I love laughing and making other people laugh but, ten years ago, I gave mostly everything good to alcohol — including my capacity for joy, humor, and fun.
In the ‘90s film Say Anything, Llloyd Dobler says to his depressed sister, “You used to be fun. You used to be warped, and twisted, and hilarious.” Someone close to me quoted that line to me a few years before I got sober. In the movie, Constance smiles and says, “I still am.” I couldn’t say that, because I knew it wasn’t true for me. At the time, I barely remembered that person, and didn’t know how to get her back. Most of my humor by then was cutting sarcasm, a weapon of my deep shame and rage over the mess of my life that I didn’t know how to solve. If I was ever enjoyable to be around at the time, it was an accident.
When I got lucky enough to get sober, I didn’t laugh right away, either. I was too scared, and healing takes time. I didn’t understand life without alcohol, and stumbling through that first year, I felt deeply lucky to be alive, but also like a newcomer to life in general.
Most of the sober people I met seemed happy, though, and not in a fake or gross way. They laughed a lot more than I would have expected, and seemed to genuinely enjoy hanging out together. And for some reason I trusted them when they said I would get better — a smart move because I had honestly run out of better options. I hear the fear I felt then from newly sober people now — mostly that they’re afraid they’ll never have fun again without drinking. What I didn’t consider until later myself was that I hadn’t really had fun drinking for years. I based all of my ideas of fun and enjoyment on an outdated model of my life where a drink was necessary for everything from opening my email to having a real life conversation. With that option gone, I needed to redesign everything.
“There is a common thread that people who are in pain seek relief,” says Devra Gordon, MSW, a substance use intensive outpatient therapist based in Fairfax, Virginia. “Substances such as drugs and alcohol are for the most part pain relievers. They numb. They cover up. What they don’t do is remove the pain entirely. Either pain heals and ends or we learn to manage the suffering from the pain. Humor is a tool to ease suffering.”
Most of the sober people I met seemed happy, though, and not in a fake or gross way. They laughed a lot more than I would have expected, and seemed to genuinely enjoy hanging out together.
Not much is funny about being burdened with substance use disorder and its many related problems, and the early days of sobriety — full of those previously numbed feelings Gordon mentions — can be a challenge.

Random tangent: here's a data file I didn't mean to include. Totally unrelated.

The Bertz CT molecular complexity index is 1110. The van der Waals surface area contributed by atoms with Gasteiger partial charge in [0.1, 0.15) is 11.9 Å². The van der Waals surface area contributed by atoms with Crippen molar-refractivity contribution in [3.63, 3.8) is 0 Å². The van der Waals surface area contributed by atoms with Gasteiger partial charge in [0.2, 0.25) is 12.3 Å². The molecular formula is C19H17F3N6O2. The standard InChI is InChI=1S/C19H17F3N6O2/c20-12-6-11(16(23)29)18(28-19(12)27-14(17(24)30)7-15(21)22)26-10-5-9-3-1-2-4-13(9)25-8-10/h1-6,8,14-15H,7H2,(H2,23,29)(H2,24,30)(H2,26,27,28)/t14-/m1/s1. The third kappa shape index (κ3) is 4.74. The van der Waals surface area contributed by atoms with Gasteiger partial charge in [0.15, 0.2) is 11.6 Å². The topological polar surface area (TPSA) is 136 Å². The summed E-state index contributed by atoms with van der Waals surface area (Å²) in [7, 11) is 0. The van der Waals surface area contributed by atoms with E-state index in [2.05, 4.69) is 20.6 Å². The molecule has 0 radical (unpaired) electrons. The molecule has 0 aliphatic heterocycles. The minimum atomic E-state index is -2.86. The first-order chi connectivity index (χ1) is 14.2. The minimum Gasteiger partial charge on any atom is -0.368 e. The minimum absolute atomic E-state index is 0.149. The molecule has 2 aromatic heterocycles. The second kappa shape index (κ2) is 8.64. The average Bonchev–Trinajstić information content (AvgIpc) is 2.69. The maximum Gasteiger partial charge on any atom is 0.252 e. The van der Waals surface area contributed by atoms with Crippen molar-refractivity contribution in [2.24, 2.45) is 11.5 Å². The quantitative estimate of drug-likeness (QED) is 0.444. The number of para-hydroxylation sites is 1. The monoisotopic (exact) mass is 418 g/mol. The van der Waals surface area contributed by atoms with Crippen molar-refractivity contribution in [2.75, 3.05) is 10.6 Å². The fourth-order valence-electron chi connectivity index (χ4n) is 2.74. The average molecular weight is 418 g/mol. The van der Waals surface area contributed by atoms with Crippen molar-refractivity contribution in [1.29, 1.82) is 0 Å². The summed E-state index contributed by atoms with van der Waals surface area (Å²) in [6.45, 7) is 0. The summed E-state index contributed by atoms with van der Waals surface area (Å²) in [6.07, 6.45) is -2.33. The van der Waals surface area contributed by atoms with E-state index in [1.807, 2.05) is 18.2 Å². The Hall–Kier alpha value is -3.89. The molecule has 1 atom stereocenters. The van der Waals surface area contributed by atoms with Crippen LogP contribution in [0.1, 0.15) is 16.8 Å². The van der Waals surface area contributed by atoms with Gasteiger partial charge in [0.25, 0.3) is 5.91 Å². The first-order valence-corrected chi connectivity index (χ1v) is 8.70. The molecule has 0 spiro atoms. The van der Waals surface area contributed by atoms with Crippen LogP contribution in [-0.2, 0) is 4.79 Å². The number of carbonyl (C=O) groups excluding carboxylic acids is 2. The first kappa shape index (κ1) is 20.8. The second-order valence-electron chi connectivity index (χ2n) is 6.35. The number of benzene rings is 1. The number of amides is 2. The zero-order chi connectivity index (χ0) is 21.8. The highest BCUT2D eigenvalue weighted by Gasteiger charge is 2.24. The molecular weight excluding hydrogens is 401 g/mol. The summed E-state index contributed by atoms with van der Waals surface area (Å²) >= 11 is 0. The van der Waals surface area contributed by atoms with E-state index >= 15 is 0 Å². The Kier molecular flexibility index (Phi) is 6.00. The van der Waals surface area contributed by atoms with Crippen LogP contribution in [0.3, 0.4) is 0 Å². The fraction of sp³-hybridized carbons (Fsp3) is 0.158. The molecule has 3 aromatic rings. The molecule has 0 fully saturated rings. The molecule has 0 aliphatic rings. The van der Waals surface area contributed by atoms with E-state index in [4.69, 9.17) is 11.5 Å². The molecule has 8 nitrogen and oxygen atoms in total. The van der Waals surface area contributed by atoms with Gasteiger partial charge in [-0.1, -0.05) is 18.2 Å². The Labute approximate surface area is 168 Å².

“We live in a society, for the most part, that is not comfortable with suffering,” she said. “Think about it? We crack jokes to ease tension, we poke fun at our own pain to make another person laugh through tears. Learning to sit with your feelings, to manage distress is a key part of managing addiction. Addiction is a disease of feelings, not merely a brain disease.”
I was so uncomfortable with suffering that I’d been medicating it with alcohol for years, with no relief. But as time passed, I did learn — with daily practice and much support from giving people — to manage it without harming myself or anyone else. I know today that the joke isn’t always on me, except when it is, and that doesn’t have to hurt either. Life can be fun, and also funny, in a new and better way. Here are a few things that helped me.
1. Owning My Story
Many of the things I did and experienced in my years of active substance abuse were not at all funny. I’m aware of the times I wasn’t good to my loved ones, my work, and my community. But I have carefully considered that history and those behaviors, decided I don’t want to live that way anymore, brought my story into the light with help from caring others, and made what amends I can for the things I did and didn’t do. I’m always accountable but I don’t have to tip over into shame. The truth is out in the open, so it’s easier to see myself accurately — good and bad — and to have some perspective, and even humor, about it all.
“We laugh because we can only cry for so long,” said Jessica Lahey, author of The Addiction Inoculation, due from Harper in 2021. “We laugh because addiction and sobriety are absurd, like living in the upside-down. We laugh because it’s our shared language of healing and support. We laugh because we get each other and understand that the darkest moments come just before the light shines in on us and humor is the tool we use to break through.”
Befriending the reality of a past I can’t change, so it doesn’t further hurt me or others in my life, is a new and transformative option.
“The severity of the things I have done — if I don’t treat it as comedy — will become a tragedy, and I choose not to live morosely,” said one of my closest friends in recovery, whom I’ll call Rebecca. “It’s gotta be funny, because it’s not neutral.”
2. Use Your Darkest Moments for Good
I learned in recovery rooms that laughter can redeem the most depressing experiences, even for an hour. I’ve heard myself speaking about things aloud that I never intended to tell anyone — that I hated to admit even to myself —and found myself shaking with laughter. And every time I take that risk, someone approaches me afterward to tell me they had just that experience.
“It’s kind of like that dark humor that emerges around a funeral,” Lahey said. “It would sound callous and unfeeling to anyone not immersed in grief, but those jokes are a lifeline into the sadness, a promise of laughter and happiness to come.”